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Maria Rodale, CEO and chairman of Rodale Inc., speaks onstage at the American Magazine Media Conference at Grand Hyatt New York on February 2, 2016 in New York City.
Maria Rodale, CEO and chairman of Rodale Inc.
Larry Busacca—Getty Images for Time Inc

Rodale Inc., the family-owned publishing dynasty that publishes titles such as Men’s Health and Runner’s World, plans to stop running print advertising in Prevention, the fitness and nutrition magazine. The takeaway for readers is a publication that's completely free of advertisements--as well as higher prices for subscriptions and copies at the newsstand.

The radical step, set to go into effect with the July issue, comes in response to dwindling advertising revenue streams that have affected companies throughout the industry, The Wall Street Journal reports. Though Prevention sold 8.3% more ads in 2015 than in 2014, revenue from those ads was actually less than the year before.

While ads are disappearing, the cost of reading Prevention will rise. Newsstand prices for Prevention have been increased, effective immediately, from $3.99 to $4.99, while annual subscription prices will double, to $48 beginning in July.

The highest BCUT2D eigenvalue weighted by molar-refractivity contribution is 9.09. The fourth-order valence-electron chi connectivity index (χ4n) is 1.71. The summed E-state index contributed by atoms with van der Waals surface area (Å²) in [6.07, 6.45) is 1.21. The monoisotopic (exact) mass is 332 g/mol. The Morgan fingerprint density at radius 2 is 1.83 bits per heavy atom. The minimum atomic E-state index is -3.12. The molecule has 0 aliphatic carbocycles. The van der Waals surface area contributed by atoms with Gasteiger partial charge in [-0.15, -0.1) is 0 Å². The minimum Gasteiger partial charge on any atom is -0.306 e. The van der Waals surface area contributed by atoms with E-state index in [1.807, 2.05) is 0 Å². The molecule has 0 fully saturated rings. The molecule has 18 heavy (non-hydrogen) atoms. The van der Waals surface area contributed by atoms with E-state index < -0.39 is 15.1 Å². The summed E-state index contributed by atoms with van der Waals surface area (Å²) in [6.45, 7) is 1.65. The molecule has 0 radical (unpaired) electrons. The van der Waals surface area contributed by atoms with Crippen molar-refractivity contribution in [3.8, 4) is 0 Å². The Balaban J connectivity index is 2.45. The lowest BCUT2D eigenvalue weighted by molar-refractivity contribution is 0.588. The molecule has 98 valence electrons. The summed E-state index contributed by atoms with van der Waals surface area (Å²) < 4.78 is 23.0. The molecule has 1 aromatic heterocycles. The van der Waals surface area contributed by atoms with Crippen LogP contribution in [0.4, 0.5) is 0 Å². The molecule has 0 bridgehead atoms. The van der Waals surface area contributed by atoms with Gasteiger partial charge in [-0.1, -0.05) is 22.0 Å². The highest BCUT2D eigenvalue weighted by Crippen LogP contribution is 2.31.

“We’re walking away from revenue but we’re also walking away from a lot of expense,” says publishing heiress Maria Rodale, who inherited a controlling stake in the company from her father. “Let’s serve our readers and charge them for it.”

Facing strong headwinds as a result of seismic social changes—from the decline in classifieds due to competition from the likes of Craigslist, to Internet distribution, where advertising tends to be cheaper, to changing advertising models—the entire publishing industry has been in massive flux for years. Sales at Rodale Inc. fell to between $300 and $350 million in 2015, down from more than $600 million in 2008. Rodale says leaving print ads behind will lead to savings in labor and production costs.

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The total abandonment of print ads by Prevention is an unusual move but it isn’t the only title embarking on new strategies to keep the lights on. In January, Condé Nast-owned New Yorker magazine increased its print and digital subscription cost by 48%.